St. John’s Wood was once part of the Great Forest of Middlesex, its name derived from its mediaeval owners, the Knights of the Order of St John of Jerusalem. After the Reformation and the Dissolution of monastic orders, St John’s Wood became Crown land, and Henry VIII established Royal Hunting Grounds in what became known as Marylebone Park, to the north of which lay St John’s Wood.
The area remained in agricultural use until the end of the eighteenth century, when plans for residential development first appeared. Building began in 1809 in Alpha Road, on the southern boundary of St John’s Wood. One of the first London suburbs to be developed, it was a unique pattern of development and mainly planned with a large amount of low density, semi-detached villas, abandoning the familiar terraced house.
Although many of the original houses and gardens disappeared during the twentieth century, through bomb damage and the building of new roads, railways and schools, much of the original character of the area remains. In the 1960s, most of St John’s Wood was designated a Conservation Area and its houses listed by English Heritage. It remains a highly desirable residential location, and one of the most expensive areas of London.
Did You Know?
St John’s Wood benefits from its proximity to Regent’s Park; the leafy area is largely free from tourist attractions, hotels and general hustle and bustle of a city, making it attractive for families and children. Full of eccentric architecture, St John’s Wood is the home of Lord’s Cricket Ground, which itself is the home of Middlesex Country Cricket Club and the Marylebone Cricket Club (MCC). The MCC Library and museum are a popular attraction for visitors and hold the Ashes Urn and Wisden Trophy. It is a remarkable testament to the club that the home of cricket is still in use today, and visitors are able to tour the ground where it all started 200 years ago.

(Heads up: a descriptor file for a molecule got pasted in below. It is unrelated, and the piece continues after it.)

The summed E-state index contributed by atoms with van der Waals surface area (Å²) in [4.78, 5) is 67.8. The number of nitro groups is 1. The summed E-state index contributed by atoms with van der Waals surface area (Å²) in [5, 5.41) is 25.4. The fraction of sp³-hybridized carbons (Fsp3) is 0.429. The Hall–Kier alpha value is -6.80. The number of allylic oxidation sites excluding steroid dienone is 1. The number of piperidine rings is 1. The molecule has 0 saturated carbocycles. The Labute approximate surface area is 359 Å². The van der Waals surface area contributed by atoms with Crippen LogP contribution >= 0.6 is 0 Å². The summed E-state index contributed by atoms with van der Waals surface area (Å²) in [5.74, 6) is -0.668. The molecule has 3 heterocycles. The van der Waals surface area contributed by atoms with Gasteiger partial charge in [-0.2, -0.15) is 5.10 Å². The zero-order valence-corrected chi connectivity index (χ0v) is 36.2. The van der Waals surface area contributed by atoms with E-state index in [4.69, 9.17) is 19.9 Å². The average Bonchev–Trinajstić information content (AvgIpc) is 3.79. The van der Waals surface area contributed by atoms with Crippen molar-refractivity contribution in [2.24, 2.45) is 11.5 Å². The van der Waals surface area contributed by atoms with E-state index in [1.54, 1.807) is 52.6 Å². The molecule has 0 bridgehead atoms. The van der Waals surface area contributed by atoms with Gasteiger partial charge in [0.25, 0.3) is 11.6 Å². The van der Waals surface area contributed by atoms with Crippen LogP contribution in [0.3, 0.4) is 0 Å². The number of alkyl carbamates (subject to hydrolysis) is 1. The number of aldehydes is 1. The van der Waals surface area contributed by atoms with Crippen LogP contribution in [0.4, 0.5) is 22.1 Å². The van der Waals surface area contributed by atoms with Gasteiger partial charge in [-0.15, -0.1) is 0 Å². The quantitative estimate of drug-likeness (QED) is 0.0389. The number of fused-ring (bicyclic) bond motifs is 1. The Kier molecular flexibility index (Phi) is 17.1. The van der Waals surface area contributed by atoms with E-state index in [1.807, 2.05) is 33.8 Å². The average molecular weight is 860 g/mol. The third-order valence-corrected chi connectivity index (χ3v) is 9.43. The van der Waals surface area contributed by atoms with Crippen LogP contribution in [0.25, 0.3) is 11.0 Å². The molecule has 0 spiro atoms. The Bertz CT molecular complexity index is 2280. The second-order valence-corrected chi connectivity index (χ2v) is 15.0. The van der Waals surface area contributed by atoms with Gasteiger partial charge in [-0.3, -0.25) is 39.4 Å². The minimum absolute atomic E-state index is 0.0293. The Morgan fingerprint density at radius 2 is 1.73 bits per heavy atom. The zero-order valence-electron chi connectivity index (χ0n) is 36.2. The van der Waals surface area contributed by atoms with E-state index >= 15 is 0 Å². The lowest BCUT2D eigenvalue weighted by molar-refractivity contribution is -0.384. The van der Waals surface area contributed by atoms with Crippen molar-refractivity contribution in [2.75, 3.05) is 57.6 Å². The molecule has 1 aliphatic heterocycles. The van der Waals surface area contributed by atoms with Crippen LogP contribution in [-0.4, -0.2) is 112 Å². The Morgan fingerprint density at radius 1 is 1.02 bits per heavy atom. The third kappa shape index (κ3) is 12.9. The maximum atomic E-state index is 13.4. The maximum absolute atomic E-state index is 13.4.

St John’s Wood is also famous for the Abbey Road Studio, a nineteenth century stately building where the Beatles recorded the Abbey Road album. Nearby is the world’s most famous zebra crossing where the Beatles album cover for their ‘Abbey Road’ album was shot. Just to the north east of St John's Wood lies Primrose Hill, a beautiful parkland area boasting fantastic views over London.
Architecture and property:
St John’s Wood has a diverse range of properties available, whether you are looking for stylish, low-built villas and mansions with large gardens, apartment complexes with communal leisure facilities, bespoke, contemporary luxury houses, or un-modernised properties with huge development potential, Knight Frank can find the property that's right for you